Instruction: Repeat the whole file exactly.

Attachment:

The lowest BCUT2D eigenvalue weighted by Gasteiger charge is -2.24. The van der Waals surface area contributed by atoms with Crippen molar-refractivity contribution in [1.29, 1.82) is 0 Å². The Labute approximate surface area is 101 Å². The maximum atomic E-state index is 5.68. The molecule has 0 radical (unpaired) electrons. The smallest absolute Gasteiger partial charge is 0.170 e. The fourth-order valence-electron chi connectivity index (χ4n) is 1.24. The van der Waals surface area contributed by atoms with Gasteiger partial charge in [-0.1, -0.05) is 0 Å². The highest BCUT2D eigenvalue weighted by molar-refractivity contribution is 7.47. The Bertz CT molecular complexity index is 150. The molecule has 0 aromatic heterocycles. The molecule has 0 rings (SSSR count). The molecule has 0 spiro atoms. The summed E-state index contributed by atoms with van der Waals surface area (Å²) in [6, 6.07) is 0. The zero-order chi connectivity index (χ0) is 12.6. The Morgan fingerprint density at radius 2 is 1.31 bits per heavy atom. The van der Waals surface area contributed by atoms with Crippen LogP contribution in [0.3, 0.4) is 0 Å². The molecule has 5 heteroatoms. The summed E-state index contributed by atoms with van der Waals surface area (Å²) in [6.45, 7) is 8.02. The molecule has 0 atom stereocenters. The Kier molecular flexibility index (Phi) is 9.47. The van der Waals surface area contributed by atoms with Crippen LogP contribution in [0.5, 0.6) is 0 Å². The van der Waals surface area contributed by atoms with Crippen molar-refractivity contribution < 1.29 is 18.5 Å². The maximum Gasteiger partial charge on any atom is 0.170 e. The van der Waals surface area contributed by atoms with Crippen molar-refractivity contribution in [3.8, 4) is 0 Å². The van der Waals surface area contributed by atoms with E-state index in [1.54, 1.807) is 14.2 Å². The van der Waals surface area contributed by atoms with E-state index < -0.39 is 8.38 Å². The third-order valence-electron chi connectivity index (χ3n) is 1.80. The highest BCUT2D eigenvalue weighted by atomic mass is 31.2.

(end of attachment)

The lowest BCUT2D eigenvalue weighted by Gasteiger charge is -2.24. The van der Waals surface area contributed by atoms with Crippen molar-refractivity contribution in [1.29, 1.82) is 0 Å². The Labute approximate surface area is 101 Å². The maximum atomic E-state index is 5.68. The molecule has 0 radical (unpaired) electrons. The smallest absolute Gasteiger partial charge is 0.170 e. The fourth-order valence-electron chi connectivity index (χ4n) is 1.24. The van der Waals surface area contributed by atoms with Gasteiger partial charge in [-0.1, -0.05) is 0 Å². The highest BCUT2D eigenvalue weighted by molar-refractivity contribution is 7.47. The Bertz CT molecular complexity index is 150. The molecule has 0 aromatic heterocycles. The molecule has 0 rings (SSSR count). The molecule has 0 spiro atoms. The summed E-state index contributed by atoms with van der Waals surface area (Å²) in [6, 6.07) is 0. The zero-order chi connectivity index (χ0) is 12.6. The Morgan fingerprint density at radius 2 is 1.31 bits per heavy atom. The van der Waals surface area contributed by atoms with Crippen LogP contribution in [0.3, 0.4) is 0 Å². The molecule has 5 heteroatoms. The summed E-state index contributed by atoms with van der Waals surface area (Å²) in [6.45, 7) is 8.02. The molecule has 0 atom stereocenters. The Kier molecular flexibility index (Phi) is 9.47. The van der Waals surface area contributed by atoms with Crippen LogP contribution in [0.5, 0.6) is 0 Å². The van der Waals surface area contributed by atoms with Crippen molar-refractivity contribution < 1.29 is 18.5 Å². The maximum Gasteiger partial charge on any atom is 0.170 e. The van der Waals surface area contributed by atoms with Crippen molar-refractivity contribution in [3.8, 4) is 0 Å². The van der Waals surface area contributed by atoms with E-state index in [1.54, 1.807) is 14.2 Å². The van der Waals surface area contributed by atoms with E-state index < -0.39 is 8.38 Å². The third-order valence-electron chi connectivity index (χ3n) is 1.80. The highest BCUT2D eigenvalue weighted by atomic mass is 31.2.